You want to know something funny? You think of the strangest things when you have time to sit and simply think. I happened to be in a unique place recently when the thought of waiting came up. As I began to think about it, I began to think about language and how we often forget or don’t consider them fully when we speak the words that we speak. As I was thinking about one particular word (waiting), it dawned on me. Some people have a wrong view of that word.
Have you ever seen someone sitting around doing virtually nothing, you walk up to them and ask them what they are doing and their reply is “Nothing, just waiting”? Then you think to yourself, “Wait! What?” Waiting is a verb. Verbs are action words. That means you’re doing something, right? Think about it. If you go into a doctor’s office for an appointment, a mechanic’s shop for a repair job, or even a restaurant that requires a reservation, you’ll often see a place set aside for waiting. However, waiting is an active process.
Although, in some regards, it appears that you are doing nothing. The reality when it comes to waiting is that you are actually anticipating something. Your waiting is the action of preparing for what is about to happen or for what you’re expecting.
Think about it in this way. Recall your last visit to a restaurant. When you go to the restaurant, you are seated by a waiter or waitress. The wait staff doesn’t simply sit or stand around while you wait for service. They’re in an active mode of making preparations. They are anticipating your needs. If your beverage cup running low? Has the cook set your food up to go out to you? Is the area around you clean and inviting? What about the lighting? Are you ready for dessert? The wait staff is constantly moving and anticipating a need or want.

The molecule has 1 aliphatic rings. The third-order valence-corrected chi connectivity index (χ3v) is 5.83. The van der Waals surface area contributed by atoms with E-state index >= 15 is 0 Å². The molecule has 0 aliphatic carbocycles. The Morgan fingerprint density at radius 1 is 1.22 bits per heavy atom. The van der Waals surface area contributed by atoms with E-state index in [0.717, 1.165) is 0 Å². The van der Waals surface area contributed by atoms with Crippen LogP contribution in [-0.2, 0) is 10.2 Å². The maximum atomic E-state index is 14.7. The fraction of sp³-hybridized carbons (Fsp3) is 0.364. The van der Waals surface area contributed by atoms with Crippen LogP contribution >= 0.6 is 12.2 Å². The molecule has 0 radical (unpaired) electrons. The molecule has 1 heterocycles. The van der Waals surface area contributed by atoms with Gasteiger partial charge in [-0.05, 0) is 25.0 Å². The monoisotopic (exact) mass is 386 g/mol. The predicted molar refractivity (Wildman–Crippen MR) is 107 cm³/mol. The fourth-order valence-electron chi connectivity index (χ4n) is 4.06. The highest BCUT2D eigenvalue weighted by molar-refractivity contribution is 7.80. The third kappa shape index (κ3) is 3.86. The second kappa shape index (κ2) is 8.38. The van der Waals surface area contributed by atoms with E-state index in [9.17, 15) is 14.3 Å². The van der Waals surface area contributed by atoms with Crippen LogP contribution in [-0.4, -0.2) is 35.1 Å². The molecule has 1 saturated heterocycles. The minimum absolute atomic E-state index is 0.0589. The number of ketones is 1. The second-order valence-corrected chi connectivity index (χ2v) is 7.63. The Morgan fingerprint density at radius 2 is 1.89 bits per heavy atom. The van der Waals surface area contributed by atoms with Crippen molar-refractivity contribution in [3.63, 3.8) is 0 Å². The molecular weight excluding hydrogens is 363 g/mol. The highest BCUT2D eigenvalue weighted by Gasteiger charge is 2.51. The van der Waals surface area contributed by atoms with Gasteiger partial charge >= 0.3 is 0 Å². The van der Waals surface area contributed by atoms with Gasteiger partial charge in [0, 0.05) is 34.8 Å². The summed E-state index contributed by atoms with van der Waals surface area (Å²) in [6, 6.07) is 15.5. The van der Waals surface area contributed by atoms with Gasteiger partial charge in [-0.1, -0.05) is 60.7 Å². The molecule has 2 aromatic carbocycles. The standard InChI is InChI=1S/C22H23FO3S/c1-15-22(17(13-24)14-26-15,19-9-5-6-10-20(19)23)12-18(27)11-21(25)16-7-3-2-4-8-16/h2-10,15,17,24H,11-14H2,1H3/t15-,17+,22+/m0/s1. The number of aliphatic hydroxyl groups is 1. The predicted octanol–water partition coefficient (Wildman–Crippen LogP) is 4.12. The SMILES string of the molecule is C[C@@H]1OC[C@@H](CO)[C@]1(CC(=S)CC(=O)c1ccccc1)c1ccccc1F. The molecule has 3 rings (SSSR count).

So, when you say that you’re waiting on God for something, is your waiting one of an active posture? Are you doing something in anticipation of what you say you’re waiting for? When Jesus communicated to his followers of what the Kingdom is like, he told a story about ten virgins who were to wait for the bride groom to come. Five of the virgins only took their lamps, while the other five took not only their lamps, but additional oil.
It was the act of preparing the additional oil for the lamps that separated the five wise virgins from the foolish virgins, because none of them knew how long it would be before the bride groom would come. Yet, in carrying extra oil, the wise virgins showed wisdom in being prepared for a duration of time and anticipating not only their own need, but that of the time they might have to wait.
If we say that we are waiting, we must be active in our waiting by anticipating needs, actively be preparing for needs and wants. Our waiting must be evidence of our wisdom to have an expectancy for what we are hoping for. The next time someone asks you what you’re doing, remember that when you say to them that you’re waiting, that your waiting is active and not passive.